The finite iterative method for calculating the correlation matrix implied by a recursive path model


The computation of the implied correlation matrix using a recursive structural equation model without latent variables "Path Analysis" is a crucial step. This can be made by the said Jöreskog' method which requires matrix inversion. This paper presents an alternative method of calculation. The originality of this new method is that it is based on direct calculations for obtaining the explicit expression of the implied correlation matrix in terms of model parameters whatever the complexity of the model.

DOI Code: 10.1285/i20705948v8n1p84

Keywords: Path Analysis, structural equations modelling


Boudon, R. (1965). Méthodes d'analyse causale. Revue française de sociologie. Vol. 6, No. 1 (Jan. - Mar., 1965), pp. 24-43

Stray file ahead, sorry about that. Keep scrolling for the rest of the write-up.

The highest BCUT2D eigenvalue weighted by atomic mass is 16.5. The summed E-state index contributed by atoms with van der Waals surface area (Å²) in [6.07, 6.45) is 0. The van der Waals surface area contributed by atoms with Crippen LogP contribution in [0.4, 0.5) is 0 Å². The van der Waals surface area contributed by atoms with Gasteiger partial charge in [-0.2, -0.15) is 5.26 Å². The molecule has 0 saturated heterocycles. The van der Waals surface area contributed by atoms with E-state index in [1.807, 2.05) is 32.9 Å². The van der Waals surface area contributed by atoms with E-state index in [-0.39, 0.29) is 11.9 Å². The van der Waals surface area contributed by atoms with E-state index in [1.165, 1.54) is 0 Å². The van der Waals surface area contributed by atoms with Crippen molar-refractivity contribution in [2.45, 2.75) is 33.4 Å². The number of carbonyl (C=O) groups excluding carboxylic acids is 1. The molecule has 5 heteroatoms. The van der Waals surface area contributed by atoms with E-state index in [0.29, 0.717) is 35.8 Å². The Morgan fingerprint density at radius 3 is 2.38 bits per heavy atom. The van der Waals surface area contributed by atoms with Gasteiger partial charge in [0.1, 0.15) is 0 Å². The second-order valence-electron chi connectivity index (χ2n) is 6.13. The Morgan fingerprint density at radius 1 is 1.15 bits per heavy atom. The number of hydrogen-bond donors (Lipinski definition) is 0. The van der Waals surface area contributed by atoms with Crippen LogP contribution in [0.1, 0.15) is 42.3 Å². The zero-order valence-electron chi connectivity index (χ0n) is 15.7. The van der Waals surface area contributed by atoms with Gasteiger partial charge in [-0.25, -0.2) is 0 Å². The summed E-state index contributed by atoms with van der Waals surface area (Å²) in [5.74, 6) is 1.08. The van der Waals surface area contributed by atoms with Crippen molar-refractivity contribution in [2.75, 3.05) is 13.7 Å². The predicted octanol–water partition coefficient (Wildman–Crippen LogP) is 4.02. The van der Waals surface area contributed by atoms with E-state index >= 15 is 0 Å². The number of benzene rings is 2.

Duncan, O. D. (1966). Path analysis: Sociological examples. American Journal of Sociology, 72, 1-16.

Heise, D. R. (1969). Problems in path analysis and causal inference. pp. 38-73 in E. F. Borgatta (ed.) Sociological Methodology. San Francisco. Jossey-Bass.

Hauser, R. M & Sewall, W. H. (1975). Education, occupation, and earnings. New York: Academic Press.

Wright, S. (1921). Correlation and causation. Journal of Agricultural Research 20, 557–585. 17

Jöreskog, K.G. (1977). Structural Equation Models in the Social Sciences: Specification, Estimation and Testing. In: Applications of Statistics, 265-287. R. Krishnaiah (Ed). Amsterdam: North-Holland.

Jöreskog, K.G and Wold, H. (1982), Systems under indirect observation: Causality, structure, prediction, Part I and Part II. Amsterdam: North Holland.

Hoyle, R. H. (2000). Confirmatory Factor Analysis. In: Handbook of Applied Multivariate Statistics and Mathematical Modeling, 465-497. H.E.A. Tinsley and S. D. Brown (Eds). New York: Academic Press.

Full Text: pdf

Creative Commons License
This work is licensed under a Creative Commons Attribuzione - Non commerciale - Non opere derivate 3.0 Italia License.